This is a professional guillotine/cutter. It's huge and heavy enough that it requires a crane to move it. It's also precise at cutting lots of paper in one fell swoop. Below is my stack of about 100 sheets of 12"x12" patterned paper. I have measured and marked it so that I can get 6 stacks of paper measuring 5.25" x 4" (the perfect size for the A2 cards most of us make for OWH). Additionally there will be a long "strip" of leftover scrap that measures 1.5" x 12". You can see it here in this picture on the right side.
In just a couple minutes time, the paper is cut to size. The long "scrap strip" is perfect for borders so make sure you request all the paper be saved for you.
I now have 6 identical stacks of paper (shown below) that will need some quick sorting. This is quick and easy enough to do. Those of you with kids... this could be a fun AND learning experience for them. They'd be able to practice their "matching skills" as they group them together taking the top sheet in each stack, over and over again.
I've recently bought a 4x6 file box at my Staples office supply store (this one cost $10) to keep these pre-cut papers in. Bear in mind that you may want to consider how you stack your papers because while "all over" designs will not be affected, SOME papers (like the ones pictured next to the box) will result is a specific orientation, and will only work in one direction. If you tend to prefer vertical or horizontal formats just keep this in mind when you stack your papers. Though I have not yet added any to mine, you could certainly put dividers in this box and sort these cut papers by theme, color or whatever categories you like.So now, if you're liking this idea and wonder how you can do it too... It's not as hard as you make think. Just about every print shop small or large, will have a cutter. As do most, if not all Kinko's/FedEx locations. While it is not widely advertised most provide cutting services and typically they don't charge a lot. Charges are normally figured by the cut and some shops will have a minimum charge, but if your company, church or group uses a local print shop by all means make sure you try them first. It would not be at all unusual for them to do a small amount of cutting like this for free, especially if you are willing to leave it with them so that the cuts can be made during down time. Marking out your paper is not only a smart thing to do to ensure it's gets cut correctly, it's less work for the printer and more likely to get you fast and free cutting.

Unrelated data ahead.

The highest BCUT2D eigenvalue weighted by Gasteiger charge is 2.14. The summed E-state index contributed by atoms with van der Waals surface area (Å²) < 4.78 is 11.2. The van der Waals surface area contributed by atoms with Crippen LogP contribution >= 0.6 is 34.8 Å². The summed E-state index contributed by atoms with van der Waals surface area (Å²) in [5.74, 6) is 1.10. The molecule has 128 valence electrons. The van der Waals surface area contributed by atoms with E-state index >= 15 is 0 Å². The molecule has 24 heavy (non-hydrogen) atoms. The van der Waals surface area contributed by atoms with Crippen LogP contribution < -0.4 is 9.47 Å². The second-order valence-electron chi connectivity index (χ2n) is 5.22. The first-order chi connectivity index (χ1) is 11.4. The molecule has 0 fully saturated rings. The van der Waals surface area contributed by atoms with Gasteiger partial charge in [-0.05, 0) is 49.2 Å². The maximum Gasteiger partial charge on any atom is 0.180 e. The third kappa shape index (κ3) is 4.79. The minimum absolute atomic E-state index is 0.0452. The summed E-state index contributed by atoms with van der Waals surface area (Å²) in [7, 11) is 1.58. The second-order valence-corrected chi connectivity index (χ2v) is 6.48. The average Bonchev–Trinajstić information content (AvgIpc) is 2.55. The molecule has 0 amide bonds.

Oh and don't forget to bring that stack of card stock you use for card bases. These machines can typically cut upwards of 250 sheets of card stock at a time, meaning you can dive right into creating once you get back home.
Happy Crafting Everyone!